‘We shouldn’t really be pointing fingers at whose fault it is. We just need to talk about what we’re going to do about it.’
 
The RACGP has published guidelines on how to migrate to Australia as an international GP on its website.                                 
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Dr Annette Hackett   11/10/2022 5:43:07 AM

Just questioning the thinking behind the push to get more IMG's to Australia. Why don't we encourage our own GP's (and yes, I acknowledge the barriers we all know when finding the answer to that question)? Why are we taking medical professionals from countries where they are needed more than here? I'm not denying that everyone has the right to make the best choice for their own family, and have worked with many IMG's who make a fantastic contribution to their adopted Australian community (just as likely as any Australian graduate). But I worry that we are taking from countries that really can't afford the loss that we in Australia, a very rich country, can far more easily overcome. The shortage of GP's is worldwide (I'm currently doing a locum in New Zealand, and it's worse here than in Australia), but Australia has more resources than many of the countries we are taking from. I'm just asking that people think before we take.


Dr Javier Armando Campuzano Ortiz   11/10/2022 2:08:00 PM

Well, dear Anette, I have been hearing that argument for the last 17 years every single time this comes up and is always a local graduate, is a very polite way to say, "no thank you we do not want you here, stay somewhere else maybe you'll be missed there". you don't need to worry about other countries, I certainly only worry about mine, Australia ( my passport says my nationality is Australian). I have always found that little argument offensive and that , "and have worked with many IMG's who make a fantastic contribution to their adopted Australian community (just as likely as any Australian graduate)" sounds very condescending. you don't need to clarify that "sometimes" we can be "as good as a local graduate" the truth is, we can be better sometimes. If we met the same standard which is what the article is about you don't need to clarify that. I have seen that little speech you just wrote many times in many different ways. you probably don't know that but sounds condescending.


Dr Farid Zaer   11/10/2022 6:34:56 PM

Every time you cut down the size of the "pie" the government will give you a smaller one. Being selfish and not caring about the welfare of the country gives you a smaller pie, so eat what you get, and next year they will make it even smaller. Do not justify standards by selfish behaviour. The earth can hold 1 trillion humans and we have 7.8 billion, but we don't want more people,selfish humans!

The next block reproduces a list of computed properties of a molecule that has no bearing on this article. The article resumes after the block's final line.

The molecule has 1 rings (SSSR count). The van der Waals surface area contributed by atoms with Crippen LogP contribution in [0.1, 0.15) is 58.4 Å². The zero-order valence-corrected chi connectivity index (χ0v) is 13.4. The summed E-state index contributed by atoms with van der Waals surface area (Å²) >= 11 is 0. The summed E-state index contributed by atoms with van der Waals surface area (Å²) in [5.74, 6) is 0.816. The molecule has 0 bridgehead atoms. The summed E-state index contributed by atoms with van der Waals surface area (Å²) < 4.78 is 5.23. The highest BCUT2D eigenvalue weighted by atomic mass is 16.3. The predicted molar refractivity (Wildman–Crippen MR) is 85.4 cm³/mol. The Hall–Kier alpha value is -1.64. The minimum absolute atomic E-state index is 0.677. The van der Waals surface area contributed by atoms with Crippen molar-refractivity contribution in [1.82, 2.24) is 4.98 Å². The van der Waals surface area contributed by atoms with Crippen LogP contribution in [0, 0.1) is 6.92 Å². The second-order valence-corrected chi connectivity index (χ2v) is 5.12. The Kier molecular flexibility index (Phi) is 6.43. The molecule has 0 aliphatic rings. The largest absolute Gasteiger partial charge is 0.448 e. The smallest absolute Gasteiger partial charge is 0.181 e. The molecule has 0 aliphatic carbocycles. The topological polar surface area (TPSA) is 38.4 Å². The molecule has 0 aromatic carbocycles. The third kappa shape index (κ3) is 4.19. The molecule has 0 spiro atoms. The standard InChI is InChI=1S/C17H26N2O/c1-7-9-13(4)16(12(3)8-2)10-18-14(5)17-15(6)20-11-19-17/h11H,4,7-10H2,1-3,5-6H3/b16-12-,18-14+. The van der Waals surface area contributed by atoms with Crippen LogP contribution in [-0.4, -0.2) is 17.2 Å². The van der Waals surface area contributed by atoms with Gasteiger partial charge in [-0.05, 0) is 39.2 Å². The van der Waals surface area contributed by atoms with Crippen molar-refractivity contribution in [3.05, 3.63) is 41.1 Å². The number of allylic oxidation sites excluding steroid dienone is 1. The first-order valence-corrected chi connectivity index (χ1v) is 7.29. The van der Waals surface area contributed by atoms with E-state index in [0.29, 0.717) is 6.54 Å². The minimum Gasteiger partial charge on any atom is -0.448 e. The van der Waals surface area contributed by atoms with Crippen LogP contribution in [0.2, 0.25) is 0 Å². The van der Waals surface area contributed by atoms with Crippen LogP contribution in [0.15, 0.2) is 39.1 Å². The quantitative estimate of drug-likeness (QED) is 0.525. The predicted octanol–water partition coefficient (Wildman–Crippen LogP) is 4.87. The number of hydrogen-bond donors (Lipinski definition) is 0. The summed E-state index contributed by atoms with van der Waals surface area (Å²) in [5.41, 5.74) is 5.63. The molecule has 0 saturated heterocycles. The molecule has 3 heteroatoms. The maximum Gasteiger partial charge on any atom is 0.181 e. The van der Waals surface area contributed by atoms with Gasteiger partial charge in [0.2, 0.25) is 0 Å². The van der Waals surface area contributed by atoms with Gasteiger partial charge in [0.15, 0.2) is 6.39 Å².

Dr Peter James Strickland   11/10/2022 6:59:50 PM

The first thing to do is get rid of APHRA itself, and bring back registration to the States --then anyone locally applying to go into GP work has already been monitored by the 'system' in most cases, and any overseas applicant can be reassured they will have their application assessed much faster, and any possible monitoring can be done locally. This system worked so well in the past, and once APHPRA came 'on the scene' everything became expensive for all medical practitioners, and bureaucracy ruled. Imagine teachers, tradesmen, police, lawyers etc being approved to do their work via a central bureaucracy --there is no better way than locally with respect to monitoring and assessing competency, AND ensuring ethics are preserved, and controlled by local State medical, nursing, dental etc Boards. Who assesses APHPRA anyway for their standards and decisions? It is time to revert back to local Boards, and the RACGP to tell Government that is what is required now to solve GP shortages.


Dr MD Shah Fakhruddin   11/10/2022 11:05:33 PM

Hi l have been listening same topic near about 20 years, GP shortage since l started my new life in Australia, as myself there are lot IMG GP working with local GP in rural areas
But RACGP not using already existing GP
Making harder for them
Making even experience issues that has also changed bad to worse, like l am already working as Gp more than 12 yrs and total Australian health service for more than 20
Yrs still l have reassess my experience?
So that means RACGP doesn’t want IMG
Doctors rather than improrted British/or other countries Doctors
So Still there is way to use already existing Gp in IMG who are in work force let them work in rural area with unconditional provider number until they pass their fellowship exam
Thanks again


Dr Amit Patel   12/10/2022 8:48:14 AM

The 12-18 months bureaucracy is before you arrive in Australia. The final part of the AHPRA process can only be done after you arrive and that can take a lot more than the “usual” 6-8 weeks during which time an IMG is not able to work.
A straightforward process like passport renewal now takes more than 3 months so it is not entirely surprising that the more complex process of checking and registering an IMG is going to be a very long time.
The NSW government should consider making it a more attractive career choice for Australian graduates instead.